The Road Ahead is Littered with Foolish Bones

Every person can move their life ahead by examining the road behind, the road ahead, and the road beneath their feet.

This is a six part series. I’ll put the links to the rest for your convenience.

  1. Change Is Unavoidable. This Will Affect You.
  2. Three Ways You Can Prepare for the Coming Change Storm
  3. What To Do When the Change Tornado Has You Spinning
  4. How to Avoid Drowning in Change
  5. The One Thing Change Requires That We Always Forget. Tears.
  6. The Road Ahead is Littered with Foolish Bones

The Road Behind Must Not Be Forgotten

I am proud of the way I finished at our church. I stayed engaged till the very end. This week will find me still training a few church leaders in their new tasks and the unenviable task of cleaning out 15 years of office space.

I’m convinced that I have to continue to have appropriate engagement with the leaders and members of my former church. I don’t want to influence their future, but I know their past better than anyone. I can also continue to come alongside these leaders as they run into unexpected obstacles. I can’t engage their future problems or rescue them from their current tasks.

Whenever I have left an organization in the past where I played a key leadership role, it has always been difficult for them to adjust. I have unique gifts that are hard to replace. This has been very hard on me emotionally. I feel responsible for their struggle. An aha I had this past week has been helpful. Even though previous organizations have struggled upon my departure, none of them have failed.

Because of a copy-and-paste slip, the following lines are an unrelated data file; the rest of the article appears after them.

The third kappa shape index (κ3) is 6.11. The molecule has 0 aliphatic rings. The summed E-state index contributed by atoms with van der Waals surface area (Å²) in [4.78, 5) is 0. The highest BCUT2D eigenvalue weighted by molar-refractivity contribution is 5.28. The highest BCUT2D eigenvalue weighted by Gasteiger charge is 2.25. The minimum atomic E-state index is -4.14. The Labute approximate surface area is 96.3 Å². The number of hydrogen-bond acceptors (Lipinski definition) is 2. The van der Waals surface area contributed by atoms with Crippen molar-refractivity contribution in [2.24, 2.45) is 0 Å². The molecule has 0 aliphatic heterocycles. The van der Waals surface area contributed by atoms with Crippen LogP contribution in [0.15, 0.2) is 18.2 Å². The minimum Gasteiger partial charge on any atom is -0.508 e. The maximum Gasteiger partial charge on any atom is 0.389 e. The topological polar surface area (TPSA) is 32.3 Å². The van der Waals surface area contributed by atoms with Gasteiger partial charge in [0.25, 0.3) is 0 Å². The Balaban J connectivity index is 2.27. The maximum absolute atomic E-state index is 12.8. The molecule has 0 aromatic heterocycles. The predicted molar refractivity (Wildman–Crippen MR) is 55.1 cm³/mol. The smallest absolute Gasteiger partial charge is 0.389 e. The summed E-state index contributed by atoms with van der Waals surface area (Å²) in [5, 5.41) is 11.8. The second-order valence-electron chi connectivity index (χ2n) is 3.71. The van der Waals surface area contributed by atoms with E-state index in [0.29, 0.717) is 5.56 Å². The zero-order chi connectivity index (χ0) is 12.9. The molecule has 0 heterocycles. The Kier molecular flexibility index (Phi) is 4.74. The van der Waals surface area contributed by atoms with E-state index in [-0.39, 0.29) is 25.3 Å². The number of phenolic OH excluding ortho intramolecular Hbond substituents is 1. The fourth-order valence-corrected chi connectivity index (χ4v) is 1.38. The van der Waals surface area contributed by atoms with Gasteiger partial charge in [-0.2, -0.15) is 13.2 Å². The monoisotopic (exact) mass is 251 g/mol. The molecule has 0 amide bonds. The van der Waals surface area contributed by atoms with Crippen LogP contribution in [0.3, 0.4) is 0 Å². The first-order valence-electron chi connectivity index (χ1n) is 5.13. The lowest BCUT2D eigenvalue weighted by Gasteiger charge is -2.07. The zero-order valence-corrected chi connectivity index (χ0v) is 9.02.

Our church will struggle. I won’t rescue them, and I won’t abandon them. I will give them appropriate consideration.

This principle is true as your children grow into adulthood, as people are promoted in your organization, as people leave your organization, and even as you leave an organization. The key for me is not let the strong emotions of their struggle influence me to close myself off or to return in an inappropriate way. The worst church transitions I’ve ever seen were when the pastor just couldn’t take his hands off the wheel.

What level of consideration are you giving to the road behind? Too much? Too little? How could you adjust your interaction in order to support without carrying?

The Road Ahead Will Appear Treacherous

The road ahead is unfortunately littered with the bones of foolish people who also thought this was a great path. You absolutely have to ask yourself — who are you to be the one who will succeed on this dangerous path? I shared this with a friend last night over dinner. He said, “There is no doubt that many have failed, but I’m pretty confident you won’t be one of them.” I’ve actually heard this over and over.

I find myself crushing my spirit by constantly calculating revenues for the next year. I find myself crushed again when I make a proposal and only get approval for half to two-thirds. But listen, and mainly I’m talking to myself here, I don’t know all the opportunities that will present themselves in 2016. There will be offers that I could never have predicted. All revenues can’t be predicted. I will have to faith in myself and in God who called me this direction.